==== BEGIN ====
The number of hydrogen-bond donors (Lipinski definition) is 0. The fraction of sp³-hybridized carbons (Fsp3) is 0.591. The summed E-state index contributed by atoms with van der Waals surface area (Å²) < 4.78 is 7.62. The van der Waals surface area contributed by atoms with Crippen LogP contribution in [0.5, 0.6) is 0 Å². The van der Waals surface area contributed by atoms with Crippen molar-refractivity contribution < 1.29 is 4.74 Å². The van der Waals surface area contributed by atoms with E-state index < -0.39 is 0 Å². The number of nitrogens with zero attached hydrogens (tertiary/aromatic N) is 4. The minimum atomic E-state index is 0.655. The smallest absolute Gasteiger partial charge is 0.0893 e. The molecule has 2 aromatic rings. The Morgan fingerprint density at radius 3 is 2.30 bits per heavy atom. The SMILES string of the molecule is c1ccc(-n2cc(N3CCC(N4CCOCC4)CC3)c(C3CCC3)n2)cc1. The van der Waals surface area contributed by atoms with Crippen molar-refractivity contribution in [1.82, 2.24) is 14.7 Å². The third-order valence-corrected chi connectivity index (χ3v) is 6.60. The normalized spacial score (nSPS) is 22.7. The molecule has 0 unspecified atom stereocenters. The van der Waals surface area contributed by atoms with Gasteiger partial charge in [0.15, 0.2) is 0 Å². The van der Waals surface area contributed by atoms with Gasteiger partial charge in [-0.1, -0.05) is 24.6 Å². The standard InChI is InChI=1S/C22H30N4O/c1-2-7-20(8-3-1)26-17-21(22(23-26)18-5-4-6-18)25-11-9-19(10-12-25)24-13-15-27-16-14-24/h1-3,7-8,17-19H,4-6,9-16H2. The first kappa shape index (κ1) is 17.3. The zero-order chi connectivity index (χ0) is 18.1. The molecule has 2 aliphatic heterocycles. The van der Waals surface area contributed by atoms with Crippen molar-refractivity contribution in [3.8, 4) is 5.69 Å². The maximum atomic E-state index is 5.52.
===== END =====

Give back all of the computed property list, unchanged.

The number of hydrogen-bond donors (Lipinski definition) is 0. The fraction of sp³-hybridized carbons (Fsp3) is 0.591. The summed E-state index contributed by atoms with van der Waals surface area (Å²) < 4.78 is 7.62. The van der Waals surface area contributed by atoms with Crippen LogP contribution in [0.5, 0.6) is 0 Å². The van der Waals surface area contributed by atoms with Crippen molar-refractivity contribution < 1.29 is 4.74 Å². The van der Waals surface area contributed by atoms with E-state index < -0.39 is 0 Å². The number of nitrogens with zero attached hydrogens (tertiary/aromatic N) is 4. The minimum atomic E-state index is 0.655. The smallest absolute Gasteiger partial charge is 0.0893 e. The molecule has 2 aromatic rings. The Morgan fingerprint density at radius 3 is 2.30 bits per heavy atom. The SMILES string of the molecule is c1ccc(-n2cc(N3CCC(N4CCOCC4)CC3)c(C3CCC3)n2)cc1. The van der Waals surface area contributed by atoms with Crippen molar-refractivity contribution in [1.82, 2.24) is 14.7 Å². The third-order valence-corrected chi connectivity index (χ3v) is 6.60. The normalized spacial score (nSPS) is 22.7. The molecule has 0 unspecified atom stereocenters. The van der Waals surface area contributed by atoms with Gasteiger partial charge in [0.15, 0.2) is 0 Å². The van der Waals surface area contributed by atoms with Gasteiger partial charge in [-0.1, -0.05) is 24.6 Å². The standard InChI is InChI=1S/C22H30N4O/c1-2-7-20(8-3-1)26-17-21(22(23-26)18-5-4-6-18)25-11-9-19(10-12-25)24-13-15-27-16-14-24/h1-3,7-8,17-19H,4-6,9-16H2. The first kappa shape index (κ1) is 17.3. The zero-order chi connectivity index (χ0) is 18.1. The molecule has 2 aliphatic heterocycles. The van der Waals surface area contributed by atoms with Crippen molar-refractivity contribution in [3.8, 4) is 5.69 Å². The maximum atomic E-state index is 5.52.